BC Family Day is Monday, February 13

Tips for families of children living with epilepsy

Epilepsy affects not only the individual with epilepsy, but also can have a great impact on all members of the family unit.

After a child has several seizures and a diagnosis of epilepsy is made, parents often experience a sense of disbelief, feelings of fear or worry, which is normal and understandable.

There are many factors that influence how epilepsy may affect people’s lives. The age of the child, the type and severity of the disorder, the functioning of the child prior to the diagnosis, their temperament, the availability of information and access to support services, are some of the factors that may play a role. The struggle of dealing with epilepsy, often starts with the first seizure and continues long past when seizure control has been obtained.

Seizures by nature are unpredictable. When there is a child with seizures in the family, there are specific things which must happen regarding the management of the seizure disorder. For example, there are doctor’s appointments to attend and medications to be given. Another interruption to daily routine is the care required when a child has a seizure. As well, parents may be called into the school to pick up their child because of a seizure. In this way, family routines are disrupted, outings are sometimes cancelled and plans for special one-to-one time with siblings may be postponed.

For young people who are in school, it may mean simply missing hours and days of schoolwork, or it may mean taking time off altogether, or having to make changes in their school curriculum. For those who work, it may mean missing work, losing income, giving up their job, putting their career plans on hold, or making new types of career choices.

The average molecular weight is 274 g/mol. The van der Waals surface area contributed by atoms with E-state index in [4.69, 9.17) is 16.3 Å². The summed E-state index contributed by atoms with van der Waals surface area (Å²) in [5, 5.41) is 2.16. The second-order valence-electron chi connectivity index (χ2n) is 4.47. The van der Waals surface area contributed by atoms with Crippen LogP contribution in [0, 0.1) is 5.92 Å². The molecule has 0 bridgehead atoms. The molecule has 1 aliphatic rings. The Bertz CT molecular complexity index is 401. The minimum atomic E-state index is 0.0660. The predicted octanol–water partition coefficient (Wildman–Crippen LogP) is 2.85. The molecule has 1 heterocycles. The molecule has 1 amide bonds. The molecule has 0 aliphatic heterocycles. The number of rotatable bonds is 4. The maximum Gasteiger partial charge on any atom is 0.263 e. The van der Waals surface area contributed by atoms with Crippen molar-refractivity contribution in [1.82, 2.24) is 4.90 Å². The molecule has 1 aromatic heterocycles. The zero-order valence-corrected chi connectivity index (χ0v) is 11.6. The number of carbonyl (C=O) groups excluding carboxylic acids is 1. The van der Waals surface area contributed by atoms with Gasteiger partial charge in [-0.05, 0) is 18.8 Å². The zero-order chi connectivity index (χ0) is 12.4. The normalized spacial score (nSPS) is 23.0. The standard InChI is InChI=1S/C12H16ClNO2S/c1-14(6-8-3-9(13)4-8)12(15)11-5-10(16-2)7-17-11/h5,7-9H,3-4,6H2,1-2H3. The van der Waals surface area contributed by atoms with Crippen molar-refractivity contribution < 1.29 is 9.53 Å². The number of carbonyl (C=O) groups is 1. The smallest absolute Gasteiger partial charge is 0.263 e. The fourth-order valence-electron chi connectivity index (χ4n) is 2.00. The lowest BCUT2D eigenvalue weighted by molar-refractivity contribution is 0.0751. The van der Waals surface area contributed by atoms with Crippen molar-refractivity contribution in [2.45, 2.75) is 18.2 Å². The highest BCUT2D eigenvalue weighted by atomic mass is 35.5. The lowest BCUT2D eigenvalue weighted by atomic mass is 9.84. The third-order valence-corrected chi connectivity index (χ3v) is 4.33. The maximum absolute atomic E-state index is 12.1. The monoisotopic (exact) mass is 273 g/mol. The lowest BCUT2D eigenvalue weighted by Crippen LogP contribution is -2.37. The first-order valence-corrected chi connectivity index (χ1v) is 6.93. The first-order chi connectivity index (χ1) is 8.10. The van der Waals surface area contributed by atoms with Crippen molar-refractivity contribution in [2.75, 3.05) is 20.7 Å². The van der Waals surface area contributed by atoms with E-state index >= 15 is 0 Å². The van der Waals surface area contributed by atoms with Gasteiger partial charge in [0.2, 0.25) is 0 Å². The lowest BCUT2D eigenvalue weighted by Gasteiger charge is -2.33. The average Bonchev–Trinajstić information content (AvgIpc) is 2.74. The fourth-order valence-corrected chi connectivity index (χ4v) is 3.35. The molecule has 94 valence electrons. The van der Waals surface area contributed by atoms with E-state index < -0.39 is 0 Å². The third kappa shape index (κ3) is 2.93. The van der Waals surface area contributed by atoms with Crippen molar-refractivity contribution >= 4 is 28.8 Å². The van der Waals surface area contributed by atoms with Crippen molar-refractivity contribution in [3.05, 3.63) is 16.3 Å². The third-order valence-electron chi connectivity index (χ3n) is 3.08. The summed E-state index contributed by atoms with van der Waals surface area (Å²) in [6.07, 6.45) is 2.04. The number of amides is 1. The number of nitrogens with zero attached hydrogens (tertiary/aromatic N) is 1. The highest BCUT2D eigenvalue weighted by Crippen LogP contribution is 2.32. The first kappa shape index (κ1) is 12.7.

The family environment is very important in the course of epilepsy and may influence both the severity and the impact of the condition. If family members’ attitudes towards epilepsy are negative, the individual with epilepsy will be affected negatively, which in turn will negatively affect the family unit and its functioning. Negative attitudes toward epilepsy may result from the stigma’s society attaches to epilepsy. These attitudes may include lowered expectations for the child with epilepsy, or the belief that the individual must be protected. In many cases, family members also report feelings of depression, helplessness, frustration, low self-esteem and high levels of stress.

When families are having difficulties coping with epilepsy, interventions are essential to improve the outcome for the entire family. Education helps to eliminate the stigma’s associated with epilepsy and may help to improve family functioning. Information is an important component to help parents, siblings, children and adults come to terms with the diagnosis of epilepsy.

Here few coping strategies for families and individuals living with epilepsy: